since gravity under GR has unlimited range the graviton must be massless. since the graviton is massless, the higgs field does not couple to the graviton. If the higgs field did couple to gravitons, it would cause gravitons to have mass, contradicting observation.
but the higgs field carries...
Is a sea of massive gravitons what ripples when galaxy clusters collide?
Accepted at APS Physical Review D:
https://journals.aps.org/prd/accepted/8b07dQ8dFbd1051b06704364802ee6ba42eea6f5e
Precursor:
Bigravitons as dark matter and gravitational waves
We consider the possibility that the...
This is a somewhat weird question, but here it goes:
What would happen if there were only gravitons? Would some other kind of particle appear in the Universe sooner or later? Would there be any chance for mass to appear in such a Universe (assuming that the graviton is a massless particle)...
Hi Everyone, my first post here.
I'm really confused by the comments around the recent LIGO gravitational waves discovery and how it connects to Einsteins gravitational model. My understanding is that he said a body warped spacetime around it forming a gravitational well into which other bodies...
Now that we have confirmed the existence of gravitational waves, have the odds of discovering a force carrying particle changed? With my limited knowledge it kind of seems like if gravity is caused by the warping of space-time, which was confirmed by gravitational waves, would mean that there is...
In QFT, an ultraviolet cutoff is imposed to avoid singularities. One physical reason for why this works may be that there actually is an ultraviolet cutoff from spacetime being quantized. Since in GR spacetime is responsible for the force of gravity, and gravitons are the hypothesized quanta of...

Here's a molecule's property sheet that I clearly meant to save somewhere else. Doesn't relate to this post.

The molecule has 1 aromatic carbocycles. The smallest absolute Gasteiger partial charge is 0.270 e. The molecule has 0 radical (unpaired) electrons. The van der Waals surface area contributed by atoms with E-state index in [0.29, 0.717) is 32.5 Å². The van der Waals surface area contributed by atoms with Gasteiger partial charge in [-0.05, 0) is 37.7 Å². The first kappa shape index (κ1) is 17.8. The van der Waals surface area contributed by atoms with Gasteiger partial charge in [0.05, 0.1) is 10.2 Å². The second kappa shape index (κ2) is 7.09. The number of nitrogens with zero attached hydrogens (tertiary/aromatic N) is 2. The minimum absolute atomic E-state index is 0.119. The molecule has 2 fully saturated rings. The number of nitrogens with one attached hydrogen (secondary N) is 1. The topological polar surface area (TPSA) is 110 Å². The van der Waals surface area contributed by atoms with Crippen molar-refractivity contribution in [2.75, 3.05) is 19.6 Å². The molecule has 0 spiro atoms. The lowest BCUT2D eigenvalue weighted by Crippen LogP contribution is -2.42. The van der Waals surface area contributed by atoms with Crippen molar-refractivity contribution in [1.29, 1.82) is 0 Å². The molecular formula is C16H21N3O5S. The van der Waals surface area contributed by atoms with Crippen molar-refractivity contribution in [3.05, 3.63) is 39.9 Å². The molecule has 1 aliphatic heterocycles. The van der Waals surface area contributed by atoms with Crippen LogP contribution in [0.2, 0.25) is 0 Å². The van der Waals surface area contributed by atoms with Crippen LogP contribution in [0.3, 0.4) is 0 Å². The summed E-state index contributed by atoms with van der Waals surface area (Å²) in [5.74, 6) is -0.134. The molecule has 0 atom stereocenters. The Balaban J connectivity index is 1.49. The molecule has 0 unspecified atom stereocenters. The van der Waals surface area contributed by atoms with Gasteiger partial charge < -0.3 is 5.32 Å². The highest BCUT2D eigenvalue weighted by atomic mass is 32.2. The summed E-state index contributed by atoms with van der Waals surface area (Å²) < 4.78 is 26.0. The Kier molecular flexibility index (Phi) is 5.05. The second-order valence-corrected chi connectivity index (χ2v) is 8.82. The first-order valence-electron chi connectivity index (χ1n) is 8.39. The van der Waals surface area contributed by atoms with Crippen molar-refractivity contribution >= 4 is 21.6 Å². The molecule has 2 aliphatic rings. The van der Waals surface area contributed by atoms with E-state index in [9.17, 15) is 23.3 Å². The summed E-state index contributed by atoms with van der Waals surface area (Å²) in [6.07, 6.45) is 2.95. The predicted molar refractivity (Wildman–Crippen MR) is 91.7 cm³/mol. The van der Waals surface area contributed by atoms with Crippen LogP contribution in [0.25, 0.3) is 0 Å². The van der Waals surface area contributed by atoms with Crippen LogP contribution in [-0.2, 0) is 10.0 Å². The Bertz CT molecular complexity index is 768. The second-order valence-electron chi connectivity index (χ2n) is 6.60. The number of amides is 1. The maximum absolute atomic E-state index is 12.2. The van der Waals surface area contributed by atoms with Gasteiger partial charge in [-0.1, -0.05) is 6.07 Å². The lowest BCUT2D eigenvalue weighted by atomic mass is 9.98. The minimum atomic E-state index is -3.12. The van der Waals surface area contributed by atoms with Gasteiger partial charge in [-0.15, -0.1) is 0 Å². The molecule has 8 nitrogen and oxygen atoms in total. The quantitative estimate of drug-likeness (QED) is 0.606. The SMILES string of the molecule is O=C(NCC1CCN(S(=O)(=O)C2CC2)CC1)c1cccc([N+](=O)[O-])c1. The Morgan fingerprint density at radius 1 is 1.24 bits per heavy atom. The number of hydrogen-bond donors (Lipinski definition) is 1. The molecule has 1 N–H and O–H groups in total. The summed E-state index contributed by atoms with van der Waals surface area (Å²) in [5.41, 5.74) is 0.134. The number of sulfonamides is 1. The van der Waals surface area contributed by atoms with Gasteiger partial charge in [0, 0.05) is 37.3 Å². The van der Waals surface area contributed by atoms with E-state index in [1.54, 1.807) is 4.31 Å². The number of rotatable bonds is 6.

There is theory that masses like charges are transfering force gague bosons.
According to charges they transfering the boson called photon between the charges and responsible for the electromagnetic force. Photones qualities are that it doesn't have mass and behave like a particlee and also as a...
If a mass bends space-time somehow and then I nudge it, the bend changes. This distortion of space-time bend is supposedly expanding at the speed of light and could be called a "gravity wave" that carries energy. Why is this wave not the distortion that creates a "graviton" like EM and photons?
Past the event horizon of a black hole, gravity is so immense that even light can't escape. Wouldn't this cause the the gravitons, which travel the speed of light, to be trapped, making a singularity?
So, I'm still a bit new to the realm of physics but I was discussing theorized particles with my professor the other day and came to the conclusion, if gravitons do exist, could anti-gravitons be an explanation for why the universe is expanding? I was reading around and came across a similar...
planet Earth and the sun. in GR, gravity is not a force but simply a manifestation of spacetime curvature. the sun curves spacetime and the Earth is simply traveling through geodesic motion through curved spacetime.
in string theory, the sun and Earth exchange virtual gravitons through a...
"General relativity predicts that disturbances in the gravitational field propagate as gravitational waves, and that low-amplitude gravitational waves travel at the speed of light." It seems high energy waves may travel slower, but certainly not faster.
So, a large star whilst going supernova...
Hi everyone. Am trying to find out how many gravitons are in a quark, or in a proton. Anyone here know, or can point to a reference that might have the answer? Thanks!
Gravitons are hypothetical, I know. But, unlike other force carriers, gravity is simple ruled out by gravitational field theory. If gravitons are real, why can't we detect them?
In a theory like string theory or supergravity, gravity is described by gravitons on (usually) Minkowski background.
But I don't see how this works in terms of the expansion of the Universe. For example, two galaxies far apart can be moving away from each other at more than the speed of light...